Malachi 2:1-9

The Greek language has a word from which we derive the word “ministry.” It is diakonia, which normally means “to serve.”

Jesus declared: “Whoever wants to become great among you must be your servant, and whoever wants to be first must be your slave” (Matthew 20:26-27).
In simple terms, ministry equals servanthood. As a minister I become quite literally a “servant of others.” Ours can be referred to as “specialized ministry” or “representative ministry” in our service among the laos or “people of God.”
As a Pastor I have the responsibility of preaching, teaching, administrating the sacraments of baptism and eucharist. Another function is the administration of church life for the sake of order in the local congregation. I also take on the task of enabler by helping and assisting laypersons discover their respective ministries in the body.
Malachi spoke to the ministers of his day, and laid down some “Commandments for Ministers.”
I. Ministers give glory to God (Matthew 20:1-2)
They do not take the glory for themselves. They glorify God.
The word “glory” and its derivatives take on various meanings. Kabed (Hebrew: to be glorified) means weighty, heavy honor; Paar (Hebrew) to beautify; Hadar (Hebrew) adorn; Gaah (Hebrew: gloriously) to rise, triumph; Hod (Hebrew) majesty; Tohar (Hebrew) cleanness, purity; Kleos (Greek) celebrity; Shabach (Hebrew) to praise; and Kauchaoma (Greek) to boast.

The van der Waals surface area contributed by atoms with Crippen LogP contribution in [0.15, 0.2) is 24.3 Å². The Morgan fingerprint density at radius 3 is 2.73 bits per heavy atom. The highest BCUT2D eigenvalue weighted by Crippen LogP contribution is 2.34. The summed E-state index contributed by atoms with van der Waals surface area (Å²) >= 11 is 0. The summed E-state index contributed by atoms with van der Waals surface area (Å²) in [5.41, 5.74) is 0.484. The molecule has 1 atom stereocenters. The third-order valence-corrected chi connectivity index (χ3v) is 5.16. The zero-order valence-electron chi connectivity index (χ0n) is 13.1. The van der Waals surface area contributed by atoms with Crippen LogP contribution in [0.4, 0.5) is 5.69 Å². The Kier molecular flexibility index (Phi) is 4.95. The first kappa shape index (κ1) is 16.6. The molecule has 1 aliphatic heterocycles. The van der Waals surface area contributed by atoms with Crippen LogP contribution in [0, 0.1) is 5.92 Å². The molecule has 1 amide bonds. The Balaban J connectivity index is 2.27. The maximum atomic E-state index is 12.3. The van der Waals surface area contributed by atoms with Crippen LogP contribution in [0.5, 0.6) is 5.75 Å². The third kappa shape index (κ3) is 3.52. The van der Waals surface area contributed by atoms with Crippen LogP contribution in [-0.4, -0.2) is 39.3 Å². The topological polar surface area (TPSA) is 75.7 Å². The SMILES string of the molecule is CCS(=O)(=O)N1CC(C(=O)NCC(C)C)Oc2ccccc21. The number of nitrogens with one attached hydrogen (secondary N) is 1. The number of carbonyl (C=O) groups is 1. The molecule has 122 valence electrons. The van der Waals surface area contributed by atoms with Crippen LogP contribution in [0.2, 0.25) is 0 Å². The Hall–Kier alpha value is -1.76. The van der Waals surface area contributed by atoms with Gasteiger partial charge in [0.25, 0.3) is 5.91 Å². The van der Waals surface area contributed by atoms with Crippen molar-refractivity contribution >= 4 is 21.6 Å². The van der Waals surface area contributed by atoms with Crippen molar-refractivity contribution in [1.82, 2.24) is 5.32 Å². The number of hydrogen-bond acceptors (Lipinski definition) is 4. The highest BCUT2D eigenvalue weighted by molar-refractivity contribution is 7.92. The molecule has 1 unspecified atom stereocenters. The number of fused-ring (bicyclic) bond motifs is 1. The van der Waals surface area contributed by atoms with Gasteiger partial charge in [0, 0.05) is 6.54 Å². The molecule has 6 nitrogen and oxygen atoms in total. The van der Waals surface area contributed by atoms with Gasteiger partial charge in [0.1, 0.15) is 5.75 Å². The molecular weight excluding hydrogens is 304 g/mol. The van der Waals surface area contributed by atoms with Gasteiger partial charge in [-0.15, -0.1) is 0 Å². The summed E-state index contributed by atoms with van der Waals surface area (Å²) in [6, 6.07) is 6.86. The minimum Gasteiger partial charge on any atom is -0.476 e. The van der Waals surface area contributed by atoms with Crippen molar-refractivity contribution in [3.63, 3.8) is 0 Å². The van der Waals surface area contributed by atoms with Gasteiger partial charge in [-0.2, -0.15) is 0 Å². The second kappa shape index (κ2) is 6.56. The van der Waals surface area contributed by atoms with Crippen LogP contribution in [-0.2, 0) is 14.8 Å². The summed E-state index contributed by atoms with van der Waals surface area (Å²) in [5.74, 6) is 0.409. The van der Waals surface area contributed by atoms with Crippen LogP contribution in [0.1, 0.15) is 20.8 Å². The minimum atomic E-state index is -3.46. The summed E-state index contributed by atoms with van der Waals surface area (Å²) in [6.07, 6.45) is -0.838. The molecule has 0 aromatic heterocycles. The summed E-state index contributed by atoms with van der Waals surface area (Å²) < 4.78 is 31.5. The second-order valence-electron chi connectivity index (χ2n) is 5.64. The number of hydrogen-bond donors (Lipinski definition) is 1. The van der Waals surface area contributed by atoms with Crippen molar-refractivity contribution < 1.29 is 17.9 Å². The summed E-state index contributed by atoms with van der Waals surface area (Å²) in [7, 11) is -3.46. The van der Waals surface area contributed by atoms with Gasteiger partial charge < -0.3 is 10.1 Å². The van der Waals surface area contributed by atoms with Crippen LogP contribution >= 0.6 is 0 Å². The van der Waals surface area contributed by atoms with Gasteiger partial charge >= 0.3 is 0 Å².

It is my “job” to beautify God … to honor Him … to adorn His name … to celebrate Him … to praise Him for who He is … to announce His triumph … to boast of His purity.
Just how do I do that? I do it by the sincerity of my heart and the cleanness of my life.
II. Ministers Covenant with God (Matthew 20:3-5)
The Hebrew word berith means primarily “a cutting.” It refers to the custom of cutting or dividing the animals in two and passing to another party the parts in ratifying an agreement. The New Covenant gives us a word, diathea, which is translated “testament.” It means an agreement or compact between two parties.
Usually a covenant or contract is made between two equals. But the covenant in the spiritual realm is not! It’s God – Supreme Being, Creator of the universe, Maker of mankind — and man — finite, created — coming to an agreement, an understanding. In love! He literally signs that covenant with Jesus’ blood. Now He waits for our signature.
As a minister I have made that covenant with God and I have the responsibility and privilege to present this contract before my people.
III. Ministers speak the truth (Matthew 20:6-7)
There seems to be a drought going on in this world — a drought of truth.
God spoke to Malachi, the prophet, and said to tell the preachers to offer their sacrifices with the voice and heart of truth or have their sacrifices thrown back into their faces.
As a minister I must express to people that without faith their good works mean nothing. Without good works our talk is void. Actions without faith or faith without action — either is an unacceptable sacrifice.
Injustices must not dwell on the lips of the minister. Our lips condemn iniquity, things that destroy the quality of spiritual life, things immoral and unethical.
Incorruptible knowledge of Jesus — a faith and trust that lasts — communicates to the lost.
As we rub shoulders with hungry, thirsty humanity and sense the inner ache for hope and help, we discover our call to the ministry as genuine. We desire to follow God’s Commandments for Ministers.

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